III. What the temptation is (Prov. 9:17): Stolen waters are sweet. It is to water and bread, whereas Wisdom invites to the beasts she has killed and the wine she has mingled; however, bread and water are acceptable enough to those that are hungry and thirsty; and this is pretended to be more sweet and pleasant than common, for it is stolen water and bread eaten in secret, with a fear of being discovered. The pleasures of prohibited lusts are boasted of as more relishing than those of prescribed love; and dishonest gain is preferred to that which is justly gotten. Now this argues, not only a bold contempt, but an impudent defiance, 1. Of God’s law, in that the waters are the sweeter for being stolen and come at by breaking through the hedge of the divine command. Nitimur in vetitum—We are prone to what is forbidden. This spirit of contradiction we have from our first parents, who thought the forbidden tree of all others a tree to be desired. 2. Of God’s curse. The bread is eaten in secret, for fear of discovery and punishment, and the sinner takes a pride in having so far baffled his convictions, and triumphed over them, that, notwithstanding that fear, he dares commit the sin, and can make himself believe that, being eaten in secret, it shall never be discovered or reckoned for. Sweetness and pleasantness constitute the bait; but, by the tempter’s own showing, even that is so absurd, and has such allays, that it is a wonder how it can have any influence upon men that pretend to reason.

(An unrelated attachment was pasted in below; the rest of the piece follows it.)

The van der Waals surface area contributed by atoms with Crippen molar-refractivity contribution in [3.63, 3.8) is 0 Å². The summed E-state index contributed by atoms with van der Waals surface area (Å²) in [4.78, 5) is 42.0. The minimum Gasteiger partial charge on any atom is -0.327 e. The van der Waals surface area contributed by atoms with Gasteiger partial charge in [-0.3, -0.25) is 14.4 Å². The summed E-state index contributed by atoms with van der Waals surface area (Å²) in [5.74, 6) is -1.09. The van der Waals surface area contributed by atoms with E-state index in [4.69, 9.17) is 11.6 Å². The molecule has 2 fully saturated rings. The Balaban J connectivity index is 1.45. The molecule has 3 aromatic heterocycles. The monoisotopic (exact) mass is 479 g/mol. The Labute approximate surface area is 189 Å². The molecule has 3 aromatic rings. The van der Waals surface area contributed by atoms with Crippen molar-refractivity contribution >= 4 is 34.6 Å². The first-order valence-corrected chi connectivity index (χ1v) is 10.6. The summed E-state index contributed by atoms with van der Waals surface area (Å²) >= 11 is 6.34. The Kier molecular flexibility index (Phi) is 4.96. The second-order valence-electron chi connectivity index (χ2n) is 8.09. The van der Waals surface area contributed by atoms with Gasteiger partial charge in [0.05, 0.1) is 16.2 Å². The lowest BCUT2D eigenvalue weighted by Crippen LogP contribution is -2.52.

IV. An effectual antidote against the temptation, in a few words, Prov. 9:18. He that so far wants understanding as to be drawn aside by these enticements is led on, ignorantly, to his own inevitable ruin: He knows not, will not believe, does not consider, the tempter will not let him know, that the dead are there, that those who live in pleasure are dead while they live, dead in trespasses and sins. Terrors attend these pleasures like the terrors of death itself. The giants are there—Rephaim. It was this that ruined the sinners of the old world, the giants that were in the earth in those days. Her guests, that are treated with those stolen waters, are not only in the highway to hell and at the brink of it, but they are already in the depths of hell, under the power of sin, led captive by Satan at his will, and ever and anon lashed by the terrors of their own consciences, which are a hell upon earth The depths of Satan are the depths of hell. Remorseless sin is remediless ruin; it is the bottomless pit already. Thus does Solomon show the hook; those that believe him will not meddle with the bait.